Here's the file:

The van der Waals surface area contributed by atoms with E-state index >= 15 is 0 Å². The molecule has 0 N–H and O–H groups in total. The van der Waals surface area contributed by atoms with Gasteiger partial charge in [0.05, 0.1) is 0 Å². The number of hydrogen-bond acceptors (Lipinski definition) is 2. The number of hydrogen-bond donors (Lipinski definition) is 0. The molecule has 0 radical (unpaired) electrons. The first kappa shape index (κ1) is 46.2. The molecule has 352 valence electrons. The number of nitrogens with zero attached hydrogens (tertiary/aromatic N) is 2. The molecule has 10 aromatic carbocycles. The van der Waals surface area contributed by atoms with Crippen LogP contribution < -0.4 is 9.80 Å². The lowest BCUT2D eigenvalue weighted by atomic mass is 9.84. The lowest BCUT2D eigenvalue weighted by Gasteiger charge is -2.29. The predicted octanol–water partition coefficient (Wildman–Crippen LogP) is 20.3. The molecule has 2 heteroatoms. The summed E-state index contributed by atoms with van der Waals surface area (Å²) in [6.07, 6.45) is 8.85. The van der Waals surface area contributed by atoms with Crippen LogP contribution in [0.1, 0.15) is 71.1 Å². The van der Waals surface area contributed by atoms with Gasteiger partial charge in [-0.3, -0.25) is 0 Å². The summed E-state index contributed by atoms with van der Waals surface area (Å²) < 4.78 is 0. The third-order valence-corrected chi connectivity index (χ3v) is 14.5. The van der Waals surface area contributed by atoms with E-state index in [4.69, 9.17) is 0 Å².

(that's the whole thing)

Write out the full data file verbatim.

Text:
The van der Waals surface area contributed by atoms with E-state index >= 15 is 0 Å². The molecule has 0 N–H and O–H groups in total. The van der Waals surface area contributed by atoms with Gasteiger partial charge in [0.05, 0.1) is 0 Å². The number of hydrogen-bond acceptors (Lipinski definition) is 2. The number of hydrogen-bond donors (Lipinski definition) is 0. The molecule has 0 radical (unpaired) electrons. The first kappa shape index (κ1) is 46.2. The molecule has 352 valence electrons. The number of nitrogens with zero attached hydrogens (tertiary/aromatic N) is 2. The molecule has 10 aromatic carbocycles. The van der Waals surface area contributed by atoms with Crippen LogP contribution < -0.4 is 9.80 Å². The lowest BCUT2D eigenvalue weighted by atomic mass is 9.84. The lowest BCUT2D eigenvalue weighted by Gasteiger charge is -2.29. The predicted octanol–water partition coefficient (Wildman–Crippen LogP) is 20.3. The molecule has 2 heteroatoms. The summed E-state index contributed by atoms with van der Waals surface area (Å²) in [6.07, 6.45) is 8.85. The van der Waals surface area contributed by atoms with Crippen LogP contribution in [0.1, 0.15) is 71.1 Å². The van der Waals surface area contributed by atoms with Gasteiger partial charge in [-0.3, -0.25) is 0 Å². The summed E-state index contributed by atoms with van der Waals surface area (Å²) < 4.78 is 0. The third-order valence-corrected chi connectivity index (χ3v) is 14.5. The van der Waals surface area contributed by atoms with E-state index in [4.69, 9.17) is 0 Å².